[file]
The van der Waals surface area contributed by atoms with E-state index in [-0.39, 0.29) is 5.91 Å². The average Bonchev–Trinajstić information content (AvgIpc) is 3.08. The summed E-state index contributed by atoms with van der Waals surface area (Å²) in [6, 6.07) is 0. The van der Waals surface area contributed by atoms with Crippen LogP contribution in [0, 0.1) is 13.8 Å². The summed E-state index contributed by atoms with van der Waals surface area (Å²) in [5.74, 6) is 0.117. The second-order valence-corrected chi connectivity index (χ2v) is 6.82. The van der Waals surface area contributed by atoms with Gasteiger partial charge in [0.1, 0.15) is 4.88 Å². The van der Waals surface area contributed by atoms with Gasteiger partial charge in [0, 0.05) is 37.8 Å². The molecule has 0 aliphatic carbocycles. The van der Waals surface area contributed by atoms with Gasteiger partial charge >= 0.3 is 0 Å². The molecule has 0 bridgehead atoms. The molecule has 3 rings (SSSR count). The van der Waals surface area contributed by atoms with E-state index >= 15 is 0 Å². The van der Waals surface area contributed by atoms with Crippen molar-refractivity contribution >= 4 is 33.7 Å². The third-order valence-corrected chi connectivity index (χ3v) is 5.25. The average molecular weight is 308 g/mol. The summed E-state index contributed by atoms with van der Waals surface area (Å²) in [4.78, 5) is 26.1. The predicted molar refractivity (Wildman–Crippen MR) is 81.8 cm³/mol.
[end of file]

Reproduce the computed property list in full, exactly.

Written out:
The van der Waals surface area contributed by atoms with E-state index in [-0.39, 0.29) is 5.91 Å². The average Bonchev–Trinajstić information content (AvgIpc) is 3.08. The summed E-state index contributed by atoms with van der Waals surface area (Å²) in [6, 6.07) is 0. The van der Waals surface area contributed by atoms with Crippen LogP contribution in [0, 0.1) is 13.8 Å². The summed E-state index contributed by atoms with van der Waals surface area (Å²) in [5.74, 6) is 0.117. The second-order valence-corrected chi connectivity index (χ2v) is 6.82. The van der Waals surface area contributed by atoms with Gasteiger partial charge in [0.1, 0.15) is 4.88 Å². The van der Waals surface area contributed by atoms with Gasteiger partial charge in [0, 0.05) is 37.8 Å². The molecule has 0 aliphatic carbocycles. The van der Waals surface area contributed by atoms with Gasteiger partial charge >= 0.3 is 0 Å². The molecule has 0 bridgehead atoms. The molecule has 3 rings (SSSR count). The van der Waals surface area contributed by atoms with E-state index >= 15 is 0 Å². The van der Waals surface area contributed by atoms with Crippen molar-refractivity contribution >= 4 is 33.7 Å². The third-order valence-corrected chi connectivity index (χ3v) is 5.25. The average molecular weight is 308 g/mol. The summed E-state index contributed by atoms with van der Waals surface area (Å²) in [4.78, 5) is 26.1. The predicted molar refractivity (Wildman–Crippen MR) is 81.8 cm³/mol.